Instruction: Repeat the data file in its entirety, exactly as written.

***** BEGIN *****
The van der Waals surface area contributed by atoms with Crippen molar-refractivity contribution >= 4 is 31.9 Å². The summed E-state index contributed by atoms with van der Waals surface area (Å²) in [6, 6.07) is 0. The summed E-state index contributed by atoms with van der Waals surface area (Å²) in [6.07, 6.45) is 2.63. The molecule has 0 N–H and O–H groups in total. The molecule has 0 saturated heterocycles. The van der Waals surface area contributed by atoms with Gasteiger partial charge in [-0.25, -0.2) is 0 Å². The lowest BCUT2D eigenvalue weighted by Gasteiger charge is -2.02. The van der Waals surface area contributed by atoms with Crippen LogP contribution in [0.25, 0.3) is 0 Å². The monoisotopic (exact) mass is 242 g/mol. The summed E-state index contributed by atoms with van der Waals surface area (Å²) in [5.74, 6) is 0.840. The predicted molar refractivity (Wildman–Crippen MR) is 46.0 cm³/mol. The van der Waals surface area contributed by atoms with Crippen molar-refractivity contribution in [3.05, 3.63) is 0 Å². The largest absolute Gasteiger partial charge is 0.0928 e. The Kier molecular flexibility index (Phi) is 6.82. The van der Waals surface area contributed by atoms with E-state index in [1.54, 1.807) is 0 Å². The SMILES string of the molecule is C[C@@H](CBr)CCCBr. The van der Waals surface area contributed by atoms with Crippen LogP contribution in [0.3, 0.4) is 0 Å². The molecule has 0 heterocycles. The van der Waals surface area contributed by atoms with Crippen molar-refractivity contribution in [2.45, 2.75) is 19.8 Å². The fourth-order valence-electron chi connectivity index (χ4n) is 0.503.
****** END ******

The van der Waals surface area contributed by atoms with Crippen molar-refractivity contribution >= 4 is 31.9 Å². The summed E-state index contributed by atoms with van der Waals surface area (Å²) in [6, 6.07) is 0. The summed E-state index contributed by atoms with van der Waals surface area (Å²) in [6.07, 6.45) is 2.63. The molecule has 0 N–H and O–H groups in total. The molecule has 0 saturated heterocycles. The van der Waals surface area contributed by atoms with Gasteiger partial charge in [-0.25, -0.2) is 0 Å². The lowest BCUT2D eigenvalue weighted by Gasteiger charge is -2.02. The van der Waals surface area contributed by atoms with Crippen LogP contribution in [0.25, 0.3) is 0 Å². The monoisotopic (exact) mass is 242 g/mol. The summed E-state index contributed by atoms with van der Waals surface area (Å²) in [5.74, 6) is 0.840. The predicted molar refractivity (Wildman–Crippen MR) is 46.0 cm³/mol. The van der Waals surface area contributed by atoms with Crippen molar-refractivity contribution in [3.05, 3.63) is 0 Å². The largest absolute Gasteiger partial charge is 0.0928 e. The Kier molecular flexibility index (Phi) is 6.82. The van der Waals surface area contributed by atoms with E-state index in [1.54, 1.807) is 0 Å². The SMILES string of the molecule is C[C@@H](CBr)CCCBr. The van der Waals surface area contributed by atoms with Crippen LogP contribution in [0.3, 0.4) is 0 Å². The molecule has 0 heterocycles. The van der Waals surface area contributed by atoms with Crippen molar-refractivity contribution in [2.45, 2.75) is 19.8 Å². The fourth-order valence-electron chi connectivity index (χ4n) is 0.503.